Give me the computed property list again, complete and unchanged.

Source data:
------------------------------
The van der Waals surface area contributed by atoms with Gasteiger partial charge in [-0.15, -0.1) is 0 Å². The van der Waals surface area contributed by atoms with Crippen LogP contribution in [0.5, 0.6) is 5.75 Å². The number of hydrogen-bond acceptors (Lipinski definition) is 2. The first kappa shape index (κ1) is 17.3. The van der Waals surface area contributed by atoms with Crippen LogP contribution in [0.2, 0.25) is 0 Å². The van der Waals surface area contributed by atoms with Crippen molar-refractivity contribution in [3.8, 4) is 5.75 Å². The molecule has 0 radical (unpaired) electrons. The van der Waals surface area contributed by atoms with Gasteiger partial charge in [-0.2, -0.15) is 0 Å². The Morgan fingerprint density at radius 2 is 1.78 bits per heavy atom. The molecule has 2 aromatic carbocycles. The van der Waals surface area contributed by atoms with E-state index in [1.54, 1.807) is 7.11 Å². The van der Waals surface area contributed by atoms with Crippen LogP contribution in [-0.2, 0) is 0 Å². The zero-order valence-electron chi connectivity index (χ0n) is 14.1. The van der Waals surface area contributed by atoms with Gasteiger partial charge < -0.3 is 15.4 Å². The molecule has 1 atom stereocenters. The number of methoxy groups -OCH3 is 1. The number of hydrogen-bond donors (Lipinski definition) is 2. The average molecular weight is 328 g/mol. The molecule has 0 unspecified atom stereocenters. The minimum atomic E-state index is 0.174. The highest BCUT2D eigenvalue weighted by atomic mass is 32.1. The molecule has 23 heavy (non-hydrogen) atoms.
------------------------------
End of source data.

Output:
The van der Waals surface area contributed by atoms with Gasteiger partial charge in [-0.15, -0.1) is 0 Å². The van der Waals surface area contributed by atoms with Crippen LogP contribution in [0.5, 0.6) is 5.75 Å². The number of hydrogen-bond acceptors (Lipinski definition) is 2. The first kappa shape index (κ1) is 17.3. The van der Waals surface area contributed by atoms with Crippen LogP contribution in [0.2, 0.25) is 0 Å². The van der Waals surface area contributed by atoms with Crippen molar-refractivity contribution in [3.8, 4) is 5.75 Å². The molecule has 0 radical (unpaired) electrons. The van der Waals surface area contributed by atoms with Gasteiger partial charge in [-0.2, -0.15) is 0 Å². The Morgan fingerprint density at radius 2 is 1.78 bits per heavy atom. The molecule has 2 aromatic carbocycles. The van der Waals surface area contributed by atoms with E-state index in [1.54, 1.807) is 7.11 Å². The van der Waals surface area contributed by atoms with Crippen LogP contribution in [-0.2, 0) is 0 Å². The zero-order valence-electron chi connectivity index (χ0n) is 14.1. The van der Waals surface area contributed by atoms with Gasteiger partial charge < -0.3 is 15.4 Å². The molecule has 1 atom stereocenters. The number of methoxy groups -OCH3 is 1. The number of hydrogen-bond donors (Lipinski definition) is 2. The average molecular weight is 328 g/mol. The molecule has 0 unspecified atom stereocenters. The minimum atomic E-state index is 0.174. The highest BCUT2D eigenvalue weighted by atomic mass is 32.1. The molecule has 23 heavy (non-hydrogen) atoms.